A pedestrian walks past People's Bank of China (PBOC) headquarters on August 6, 2019 in Beijing, China.
Xu Jinbai | Visual China Group | Getty Images
On Monday, China unexpectedly kept its new reference lending rate unchanged for the first time since its debut in August, suggesting that Beijing is keen to avoid over-releasing monetary policy for fear that it may drive up already high debt levels across the economy .
The one-year loan price (LPR Prime) (LPR) remained at 4.20%, steady from the previous month's fix. The five-year LPR was set at 4.85%, unchanged from September.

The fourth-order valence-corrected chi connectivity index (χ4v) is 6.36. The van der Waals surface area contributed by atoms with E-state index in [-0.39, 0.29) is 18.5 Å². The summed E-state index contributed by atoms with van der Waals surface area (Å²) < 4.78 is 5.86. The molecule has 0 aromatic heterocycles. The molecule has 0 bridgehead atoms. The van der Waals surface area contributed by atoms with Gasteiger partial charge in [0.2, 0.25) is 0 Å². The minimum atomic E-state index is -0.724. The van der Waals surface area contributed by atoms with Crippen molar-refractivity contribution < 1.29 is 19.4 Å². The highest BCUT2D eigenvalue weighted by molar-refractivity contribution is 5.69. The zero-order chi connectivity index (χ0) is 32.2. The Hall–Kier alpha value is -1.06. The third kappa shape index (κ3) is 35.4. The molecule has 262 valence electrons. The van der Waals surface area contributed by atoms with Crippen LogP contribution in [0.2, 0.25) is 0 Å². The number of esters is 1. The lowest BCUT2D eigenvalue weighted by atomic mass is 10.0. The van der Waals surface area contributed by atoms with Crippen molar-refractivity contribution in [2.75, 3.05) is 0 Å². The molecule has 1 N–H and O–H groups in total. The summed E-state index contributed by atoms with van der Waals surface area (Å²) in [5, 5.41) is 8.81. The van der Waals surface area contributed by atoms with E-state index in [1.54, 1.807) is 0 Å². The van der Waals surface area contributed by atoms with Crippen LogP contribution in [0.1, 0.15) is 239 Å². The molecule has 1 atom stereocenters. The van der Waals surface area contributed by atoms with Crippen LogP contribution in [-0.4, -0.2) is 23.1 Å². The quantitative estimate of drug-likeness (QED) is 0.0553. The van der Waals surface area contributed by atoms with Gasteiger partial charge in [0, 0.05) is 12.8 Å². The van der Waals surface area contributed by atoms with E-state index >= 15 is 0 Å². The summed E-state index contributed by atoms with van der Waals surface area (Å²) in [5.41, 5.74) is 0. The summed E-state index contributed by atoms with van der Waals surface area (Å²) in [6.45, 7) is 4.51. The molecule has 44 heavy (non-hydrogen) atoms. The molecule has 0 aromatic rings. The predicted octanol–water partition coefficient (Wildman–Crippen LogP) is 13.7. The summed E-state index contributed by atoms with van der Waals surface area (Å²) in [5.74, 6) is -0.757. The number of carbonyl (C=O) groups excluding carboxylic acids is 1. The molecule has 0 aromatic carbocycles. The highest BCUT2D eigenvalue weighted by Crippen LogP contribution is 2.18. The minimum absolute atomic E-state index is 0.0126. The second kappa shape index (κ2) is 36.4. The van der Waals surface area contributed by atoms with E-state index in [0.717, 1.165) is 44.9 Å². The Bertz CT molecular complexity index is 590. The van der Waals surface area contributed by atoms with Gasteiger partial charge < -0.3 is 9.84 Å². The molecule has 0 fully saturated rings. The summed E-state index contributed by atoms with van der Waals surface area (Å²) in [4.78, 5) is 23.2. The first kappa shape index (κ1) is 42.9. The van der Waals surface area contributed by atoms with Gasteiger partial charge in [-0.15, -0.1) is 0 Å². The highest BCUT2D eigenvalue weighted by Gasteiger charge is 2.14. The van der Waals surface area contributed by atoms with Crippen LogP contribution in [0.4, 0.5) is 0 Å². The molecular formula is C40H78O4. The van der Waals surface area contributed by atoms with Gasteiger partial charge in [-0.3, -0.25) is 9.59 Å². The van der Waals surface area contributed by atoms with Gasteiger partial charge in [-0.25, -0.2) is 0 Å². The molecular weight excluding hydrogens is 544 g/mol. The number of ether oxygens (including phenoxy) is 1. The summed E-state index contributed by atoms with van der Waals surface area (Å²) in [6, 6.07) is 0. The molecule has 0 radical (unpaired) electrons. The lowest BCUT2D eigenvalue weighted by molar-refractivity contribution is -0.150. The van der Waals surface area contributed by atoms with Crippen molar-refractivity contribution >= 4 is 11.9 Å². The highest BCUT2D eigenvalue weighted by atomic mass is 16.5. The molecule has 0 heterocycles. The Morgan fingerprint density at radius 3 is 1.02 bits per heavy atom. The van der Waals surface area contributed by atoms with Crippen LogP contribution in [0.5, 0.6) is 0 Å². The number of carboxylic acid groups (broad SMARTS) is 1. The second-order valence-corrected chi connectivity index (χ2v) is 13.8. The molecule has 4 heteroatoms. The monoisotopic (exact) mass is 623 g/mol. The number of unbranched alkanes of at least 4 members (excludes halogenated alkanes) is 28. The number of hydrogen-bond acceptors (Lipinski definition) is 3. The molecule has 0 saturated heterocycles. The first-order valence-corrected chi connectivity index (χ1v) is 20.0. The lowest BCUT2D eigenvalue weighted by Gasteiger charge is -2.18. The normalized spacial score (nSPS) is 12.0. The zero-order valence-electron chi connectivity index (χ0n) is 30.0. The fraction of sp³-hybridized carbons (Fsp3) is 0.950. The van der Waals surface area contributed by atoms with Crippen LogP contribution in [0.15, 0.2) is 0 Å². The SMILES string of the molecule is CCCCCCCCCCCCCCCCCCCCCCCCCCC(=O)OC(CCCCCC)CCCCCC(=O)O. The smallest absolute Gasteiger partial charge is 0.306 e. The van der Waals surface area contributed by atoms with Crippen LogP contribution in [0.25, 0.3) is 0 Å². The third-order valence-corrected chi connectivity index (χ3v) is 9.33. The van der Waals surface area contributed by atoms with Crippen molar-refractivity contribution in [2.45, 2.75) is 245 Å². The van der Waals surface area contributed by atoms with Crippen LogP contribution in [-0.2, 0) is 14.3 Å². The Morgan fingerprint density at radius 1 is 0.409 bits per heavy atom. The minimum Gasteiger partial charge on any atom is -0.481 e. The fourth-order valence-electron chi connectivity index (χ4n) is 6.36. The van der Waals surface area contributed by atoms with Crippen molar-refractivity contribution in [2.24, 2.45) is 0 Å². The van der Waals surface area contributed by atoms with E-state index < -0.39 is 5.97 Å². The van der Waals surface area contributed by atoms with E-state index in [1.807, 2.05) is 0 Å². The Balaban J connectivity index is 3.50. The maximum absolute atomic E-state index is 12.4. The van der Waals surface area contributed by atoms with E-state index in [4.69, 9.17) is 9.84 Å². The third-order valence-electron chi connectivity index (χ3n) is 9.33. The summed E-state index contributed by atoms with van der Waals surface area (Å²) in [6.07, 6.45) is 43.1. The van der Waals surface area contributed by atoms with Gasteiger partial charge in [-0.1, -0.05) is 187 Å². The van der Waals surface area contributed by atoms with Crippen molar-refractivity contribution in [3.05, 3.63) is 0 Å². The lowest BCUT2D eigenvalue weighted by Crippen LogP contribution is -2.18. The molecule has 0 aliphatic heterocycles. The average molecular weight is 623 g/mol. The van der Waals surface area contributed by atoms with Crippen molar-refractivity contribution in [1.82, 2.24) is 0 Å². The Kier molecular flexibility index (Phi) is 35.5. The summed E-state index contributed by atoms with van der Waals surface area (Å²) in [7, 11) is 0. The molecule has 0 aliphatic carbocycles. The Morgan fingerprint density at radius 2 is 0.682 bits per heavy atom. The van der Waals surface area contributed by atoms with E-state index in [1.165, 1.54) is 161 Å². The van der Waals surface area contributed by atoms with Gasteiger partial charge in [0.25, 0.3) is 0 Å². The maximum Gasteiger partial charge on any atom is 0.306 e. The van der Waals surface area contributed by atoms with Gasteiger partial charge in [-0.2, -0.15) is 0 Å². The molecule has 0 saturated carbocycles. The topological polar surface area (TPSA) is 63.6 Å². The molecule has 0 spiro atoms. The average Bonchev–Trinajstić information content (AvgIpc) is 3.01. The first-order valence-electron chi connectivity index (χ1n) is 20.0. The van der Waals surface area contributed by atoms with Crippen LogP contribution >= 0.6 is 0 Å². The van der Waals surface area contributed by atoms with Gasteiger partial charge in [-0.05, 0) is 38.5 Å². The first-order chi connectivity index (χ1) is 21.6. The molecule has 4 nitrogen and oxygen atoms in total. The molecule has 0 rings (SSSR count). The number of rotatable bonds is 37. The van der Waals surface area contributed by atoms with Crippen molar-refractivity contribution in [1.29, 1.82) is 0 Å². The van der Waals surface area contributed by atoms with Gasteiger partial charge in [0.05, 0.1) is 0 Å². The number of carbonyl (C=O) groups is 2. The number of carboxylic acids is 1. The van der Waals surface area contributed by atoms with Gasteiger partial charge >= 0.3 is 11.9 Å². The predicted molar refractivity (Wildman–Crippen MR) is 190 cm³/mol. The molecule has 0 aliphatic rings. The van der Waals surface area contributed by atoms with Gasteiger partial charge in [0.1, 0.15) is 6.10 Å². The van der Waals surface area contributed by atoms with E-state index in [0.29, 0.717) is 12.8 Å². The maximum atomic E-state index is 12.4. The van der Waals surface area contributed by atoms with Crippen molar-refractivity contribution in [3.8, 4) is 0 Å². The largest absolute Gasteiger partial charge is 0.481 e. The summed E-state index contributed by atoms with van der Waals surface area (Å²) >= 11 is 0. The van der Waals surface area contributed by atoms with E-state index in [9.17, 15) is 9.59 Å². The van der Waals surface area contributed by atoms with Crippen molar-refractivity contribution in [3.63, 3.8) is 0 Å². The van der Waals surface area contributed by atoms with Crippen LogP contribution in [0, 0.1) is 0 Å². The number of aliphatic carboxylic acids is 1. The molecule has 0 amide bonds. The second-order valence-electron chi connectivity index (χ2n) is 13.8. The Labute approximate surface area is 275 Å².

A Reuters survey last week had predicted that interest rates would be lowered again after reductions in August and last month.
It is the third determination since the People's Bank of China (PBOC) unveiled the new lending benchmark, set by 1
The new LPR is linked to the interest rate on the PBOC's Medium-Term Lending Facility (MLF), which is determined by a broader demand for the central bank's liquidity financial system. The one-year MLF rate, last lowered in February 2016, now amounts to 3.3%.